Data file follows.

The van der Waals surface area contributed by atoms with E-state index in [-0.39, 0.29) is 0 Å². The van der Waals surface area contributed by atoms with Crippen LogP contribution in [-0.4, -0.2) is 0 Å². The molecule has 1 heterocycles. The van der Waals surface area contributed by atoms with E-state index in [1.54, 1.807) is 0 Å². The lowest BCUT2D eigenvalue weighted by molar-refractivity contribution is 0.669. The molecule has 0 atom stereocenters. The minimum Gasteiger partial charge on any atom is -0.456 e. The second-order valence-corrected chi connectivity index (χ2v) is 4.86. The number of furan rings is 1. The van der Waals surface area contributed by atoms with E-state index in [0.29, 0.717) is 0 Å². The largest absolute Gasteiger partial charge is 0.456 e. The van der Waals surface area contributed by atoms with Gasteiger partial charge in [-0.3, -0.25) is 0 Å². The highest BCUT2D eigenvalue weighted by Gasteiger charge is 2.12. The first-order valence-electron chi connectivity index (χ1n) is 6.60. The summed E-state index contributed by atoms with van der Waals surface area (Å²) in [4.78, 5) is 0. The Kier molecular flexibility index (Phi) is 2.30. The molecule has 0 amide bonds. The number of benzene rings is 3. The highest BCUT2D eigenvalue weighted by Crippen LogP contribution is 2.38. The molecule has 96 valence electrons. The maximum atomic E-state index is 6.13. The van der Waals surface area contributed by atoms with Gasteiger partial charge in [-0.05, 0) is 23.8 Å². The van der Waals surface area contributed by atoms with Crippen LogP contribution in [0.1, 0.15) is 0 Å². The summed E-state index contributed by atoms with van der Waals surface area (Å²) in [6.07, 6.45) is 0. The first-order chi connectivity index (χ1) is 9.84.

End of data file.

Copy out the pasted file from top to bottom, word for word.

The van der Waals surface area contributed by atoms with E-state index in [-0.39, 0.29) is 0 Å². The van der Waals surface area contributed by atoms with Crippen LogP contribution in [-0.4, -0.2) is 0 Å². The molecule has 1 heterocycles. The van der Waals surface area contributed by atoms with E-state index in [1.54, 1.807) is 0 Å². The lowest BCUT2D eigenvalue weighted by molar-refractivity contribution is 0.669. The molecule has 0 atom stereocenters. The minimum Gasteiger partial charge on any atom is -0.456 e. The second-order valence-corrected chi connectivity index (χ2v) is 4.86. The number of furan rings is 1. The van der Waals surface area contributed by atoms with E-state index in [0.29, 0.717) is 0 Å². The largest absolute Gasteiger partial charge is 0.456 e. The van der Waals surface area contributed by atoms with Gasteiger partial charge in [-0.3, -0.25) is 0 Å². The highest BCUT2D eigenvalue weighted by Gasteiger charge is 2.12. The first-order valence-electron chi connectivity index (χ1n) is 6.60. The summed E-state index contributed by atoms with van der Waals surface area (Å²) in [4.78, 5) is 0. The Kier molecular flexibility index (Phi) is 2.30. The molecule has 0 amide bonds. The number of benzene rings is 3. The highest BCUT2D eigenvalue weighted by Crippen LogP contribution is 2.38. The molecule has 96 valence electrons. The maximum atomic E-state index is 6.13. The van der Waals surface area contributed by atoms with Gasteiger partial charge in [-0.05, 0) is 23.8 Å². The van der Waals surface area contributed by atoms with Crippen LogP contribution in [0.1, 0.15) is 0 Å². The summed E-state index contributed by atoms with van der Waals surface area (Å²) in [6.07, 6.45) is 0. The first-order chi connectivity index (χ1) is 9.84.